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Smiley v. Forcepoint Federal, LLC

United States District Court, E.D. Virginia, Richmond Division

November 5, 2018

JEFFREY A. SMILEY, Plaintiff,
v.
FORCEPOINT FEDERAL, LLC, Defendant.

          OPINION

          John A. Gibney, Jr. United States District Judge

         This matter comes before the Court on the defendant's motion to compel arbitration. The plaintiff, Jeffrey Smiley, alleges that the defendant, Forcepoint Federal, LLC ("Forcepoint"), discriminated against him in violation of Title VII of the Civil Rights Act of 1964 and the Age Discrimination in Employment Act of 1967 ("ADEA"). Relying on an arbitration clause in Smiley's employment contract, Forcepoint has filed a motion to compel arbitration.

         The Court will grant Forcepoint's motion. Smiley must pursue his claims in arbitration because (1) the Federal Arbitration Act ("FAA") encompasses the arbitration provision in the employment contract, and (2) Forcepoint has not engaged in undue delay or burdened Smiley such that it has defaulted on its right to compel arbitration.

         I. BACKGROUND

         Smiley, a fifty-year-old white man, worked for Forcepoint as a salesman. In this case, he says that Forcepoint engaged in a pattern of disparate treatment in favor of younger, female client executives. In support of that theory, Smiley claims that Forcepoint redirected established client accounts from older, male client executives to their younger, female colleagues and failed to discipline younger, female employees for poor performance. Because of this practice, Forcepoint eventually fired Smiley for failing to generate revenue.

         Approximately seven months after Smiley filed his complaint, Forcepoint filed this motion to compel arbitration on July 30, 2018. (Dk. No. 16.) Before Forcepoint filed this motion, Forcepoint had filed a motion for extension of time to file an answer, an answer, a proposed discovery plan, a motion for extension of time to respond to a discovery motion, a response in opposition to a motion to compel discovery, and a motion for entry of an agreed protective order. Forcepoint filed no dispositive motions before moving to compel arbitration.

         Forcepoint argues that the arbitration clause in Smiley's employment agreement prevents him from asserting his claims in this Court. The arbitration provision of the Agreement provides, I. ARBITRATION.

In the event of any controversy or dispute between you and the Company or between you and any affiliate or an agent of Company ... as to all or any part of this Agreement, any other agreement, or any dispute or controversy whatsoever pertaining to or arising out of the relationship between you and the Company or the dissolution or termination of same (collectively, "Arbitrable Disputes") shall, subject to Section 11.1 herein, be resolved exclusively by binding arbitration solely between yourself and the Company conducted in Virginia, which shall be conducted in accordance with the procedures set forth in the Dispute Resolution Addendum appended hereto as Schedule 2 (the "Addendum"), all of which are incorporated into this Agreement. All Arbitrable Disputes under this Agreement must be brought in your individual capacity, and not as a plaintiff or class member in any purposed class or representative proceeding.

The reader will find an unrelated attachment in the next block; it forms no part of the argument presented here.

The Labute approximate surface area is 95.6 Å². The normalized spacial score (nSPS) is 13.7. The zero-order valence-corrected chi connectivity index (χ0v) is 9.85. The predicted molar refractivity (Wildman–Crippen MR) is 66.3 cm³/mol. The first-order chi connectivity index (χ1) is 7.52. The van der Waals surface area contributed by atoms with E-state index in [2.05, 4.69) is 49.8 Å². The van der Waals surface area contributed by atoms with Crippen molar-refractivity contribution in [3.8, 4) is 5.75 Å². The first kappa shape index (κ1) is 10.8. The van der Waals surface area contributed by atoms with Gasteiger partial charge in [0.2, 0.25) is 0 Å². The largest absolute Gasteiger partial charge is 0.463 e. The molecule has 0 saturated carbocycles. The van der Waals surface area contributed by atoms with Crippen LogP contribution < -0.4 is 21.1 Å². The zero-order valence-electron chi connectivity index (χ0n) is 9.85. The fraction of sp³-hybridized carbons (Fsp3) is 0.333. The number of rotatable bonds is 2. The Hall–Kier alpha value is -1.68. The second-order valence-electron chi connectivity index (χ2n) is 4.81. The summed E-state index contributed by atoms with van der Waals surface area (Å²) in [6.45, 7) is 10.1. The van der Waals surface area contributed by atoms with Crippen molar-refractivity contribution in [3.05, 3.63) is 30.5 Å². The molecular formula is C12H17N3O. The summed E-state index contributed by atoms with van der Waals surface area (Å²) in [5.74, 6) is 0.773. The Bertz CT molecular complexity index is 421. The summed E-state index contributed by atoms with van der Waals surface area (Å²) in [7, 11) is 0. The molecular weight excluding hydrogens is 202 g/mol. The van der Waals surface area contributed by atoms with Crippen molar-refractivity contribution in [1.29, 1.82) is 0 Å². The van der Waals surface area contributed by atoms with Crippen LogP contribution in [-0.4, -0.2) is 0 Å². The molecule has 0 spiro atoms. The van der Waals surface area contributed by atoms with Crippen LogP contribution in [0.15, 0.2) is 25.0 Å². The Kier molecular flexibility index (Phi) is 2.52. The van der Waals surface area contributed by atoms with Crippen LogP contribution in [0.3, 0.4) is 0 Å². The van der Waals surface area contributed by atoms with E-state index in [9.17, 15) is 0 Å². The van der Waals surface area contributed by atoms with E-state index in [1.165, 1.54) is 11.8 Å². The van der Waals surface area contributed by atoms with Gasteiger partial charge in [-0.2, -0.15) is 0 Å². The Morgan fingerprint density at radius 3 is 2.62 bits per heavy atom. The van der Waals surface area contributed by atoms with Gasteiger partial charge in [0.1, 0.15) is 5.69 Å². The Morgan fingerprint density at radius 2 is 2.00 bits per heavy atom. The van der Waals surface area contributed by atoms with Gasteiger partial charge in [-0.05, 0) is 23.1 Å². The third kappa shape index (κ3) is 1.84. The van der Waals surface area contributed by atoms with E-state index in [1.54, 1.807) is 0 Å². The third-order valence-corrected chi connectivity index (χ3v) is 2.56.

(Def.'s Mem. Supp. Mot. Compel Arbitration, Ex. A, ¶ 10.)

         Smiley responds that the arbitration agreement is "ambiguous, non-mutual and unconscionable," and asks the Court to delay ruling on this motion until the parties conduct discovery regarding the employment agreement. (Pl.'s Resp. Opp. to Mot. Compel Arbitration 1.) Citing Forcepoint's failure to include the arbitration clause as an affirmative defense in its answer, Smiley has also filed a motion for attorney's fees.

         II. DISCUSSION

         The FAA reflects "a liberal federal policy favoring arbitration agreements." Moses H. Cone Mem'l Hosp. v. Mercury Constr. Corp., 460 U.S. 1, 24 (1983); see 9 U.S.C. §§ 1-16. This policy stems from Congress's position that "arbitration constitutes a more efficient dispute resolution process than litigation." Adkins v. Labor Ready, Inc., 303 F.3d 496, 500 (4th Cir. 2002) (citing Hightower v. GMRI, Inc., 272 F.3d 239, 241 (4th Cir.2001)). Accordingly, "due regard must be given to the federal policy favoring arbitration, and ambiguities as to the scope of the arbitration clause itself resolved in favor of arbitration." Volt Info. Scis., Inc. v. Bd. of Trs. of Leland Stanford Jr. Univ., 489 U.S. 468, 475-76 (1989).

         Recognizing the FAA's purpose to "reverse the longstanding judicial hostility to arbitration agreements ... and to place arbitration agreements upon the same footing as other contracts," the Supreme Court has enforced arbitration agreements when a plaintiff asserts federal statutory claims. Green Tree Fin. Corp.-Ala. v. Randolph, 531 U.S. 79, 89 (2000) (citing Gilmer v. Interstate/Johnson Lane Corp., 500 U.S. 20, 24 (1991)). The Fourth Circuit has held that "the provisions of the FAA ... apply to employment agreements to arbitrate discrimination claims brought pursuant to federal statutes, including Title VII of the Civil Rights Act." Murray v. United Food & Commercial Workers Int'l Union, 289 F.3d 297, 302 (4th Cir. 2002) (citing Circuit City Stores, Inc. v. Adams, 532 U.S. 105, 109 (2001); Hooters of Am., Inc. v. Phillips, 173 F.3d 933, 937 (4th Cir. 1999)).

         A. ...


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